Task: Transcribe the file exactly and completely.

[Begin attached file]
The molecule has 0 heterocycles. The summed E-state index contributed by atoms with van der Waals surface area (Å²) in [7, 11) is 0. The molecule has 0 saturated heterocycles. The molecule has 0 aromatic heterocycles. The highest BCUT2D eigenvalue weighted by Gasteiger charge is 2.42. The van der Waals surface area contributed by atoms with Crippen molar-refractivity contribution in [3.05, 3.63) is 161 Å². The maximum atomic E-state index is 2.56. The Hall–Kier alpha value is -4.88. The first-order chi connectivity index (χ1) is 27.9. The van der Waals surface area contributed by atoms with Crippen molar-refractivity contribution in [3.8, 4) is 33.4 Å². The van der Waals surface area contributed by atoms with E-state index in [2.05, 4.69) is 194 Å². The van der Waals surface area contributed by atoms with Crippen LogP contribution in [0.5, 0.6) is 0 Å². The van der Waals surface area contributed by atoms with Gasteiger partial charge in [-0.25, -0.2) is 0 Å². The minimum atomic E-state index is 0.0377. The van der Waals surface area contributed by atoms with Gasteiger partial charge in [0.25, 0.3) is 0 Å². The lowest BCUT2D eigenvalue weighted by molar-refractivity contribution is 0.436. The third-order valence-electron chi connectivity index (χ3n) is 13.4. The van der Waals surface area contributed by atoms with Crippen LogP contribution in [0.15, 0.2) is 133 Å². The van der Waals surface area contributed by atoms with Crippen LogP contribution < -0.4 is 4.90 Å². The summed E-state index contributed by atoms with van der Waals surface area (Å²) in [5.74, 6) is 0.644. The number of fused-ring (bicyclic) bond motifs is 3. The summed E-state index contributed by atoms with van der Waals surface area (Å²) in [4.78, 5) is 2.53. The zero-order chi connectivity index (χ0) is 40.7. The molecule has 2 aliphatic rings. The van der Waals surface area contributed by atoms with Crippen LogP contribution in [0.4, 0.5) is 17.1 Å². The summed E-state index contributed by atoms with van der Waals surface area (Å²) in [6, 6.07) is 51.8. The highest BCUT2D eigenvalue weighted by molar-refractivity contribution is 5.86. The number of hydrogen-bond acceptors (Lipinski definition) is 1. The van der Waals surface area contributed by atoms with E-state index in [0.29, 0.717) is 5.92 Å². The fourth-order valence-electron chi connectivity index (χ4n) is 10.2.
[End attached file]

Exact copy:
The molecule has 0 heterocycles. The summed E-state index contributed by atoms with van der Waals surface area (Å²) in [7, 11) is 0. The molecule has 0 saturated heterocycles. The molecule has 0 aromatic heterocycles. The highest BCUT2D eigenvalue weighted by Gasteiger charge is 2.42. The van der Waals surface area contributed by atoms with Crippen molar-refractivity contribution in [3.05, 3.63) is 161 Å². The maximum atomic E-state index is 2.56. The Hall–Kier alpha value is -4.88. The first-order chi connectivity index (χ1) is 27.9. The van der Waals surface area contributed by atoms with Crippen molar-refractivity contribution in [3.8, 4) is 33.4 Å². The van der Waals surface area contributed by atoms with E-state index in [2.05, 4.69) is 194 Å². The van der Waals surface area contributed by atoms with Crippen LogP contribution in [0.5, 0.6) is 0 Å². The van der Waals surface area contributed by atoms with Gasteiger partial charge in [-0.25, -0.2) is 0 Å². The minimum atomic E-state index is 0.0377. The van der Waals surface area contributed by atoms with Gasteiger partial charge in [0.25, 0.3) is 0 Å². The lowest BCUT2D eigenvalue weighted by molar-refractivity contribution is 0.436. The third-order valence-electron chi connectivity index (χ3n) is 13.4. The van der Waals surface area contributed by atoms with Crippen LogP contribution in [0.15, 0.2) is 133 Å². The van der Waals surface area contributed by atoms with Crippen LogP contribution < -0.4 is 4.90 Å². The summed E-state index contributed by atoms with van der Waals surface area (Å²) in [5.74, 6) is 0.644. The number of fused-ring (bicyclic) bond motifs is 3. The summed E-state index contributed by atoms with van der Waals surface area (Å²) in [4.78, 5) is 2.53. The zero-order chi connectivity index (χ0) is 40.7. The molecule has 2 aliphatic rings. The van der Waals surface area contributed by atoms with Crippen LogP contribution in [0.4, 0.5) is 17.1 Å². The summed E-state index contributed by atoms with van der Waals surface area (Å²) in [6, 6.07) is 51.8. The highest BCUT2D eigenvalue weighted by molar-refractivity contribution is 5.86. The number of hydrogen-bond acceptors (Lipinski definition) is 1. The van der Waals surface area contributed by atoms with E-state index in [0.29, 0.717) is 5.92 Å². The fourth-order valence-electron chi connectivity index (χ4n) is 10.2.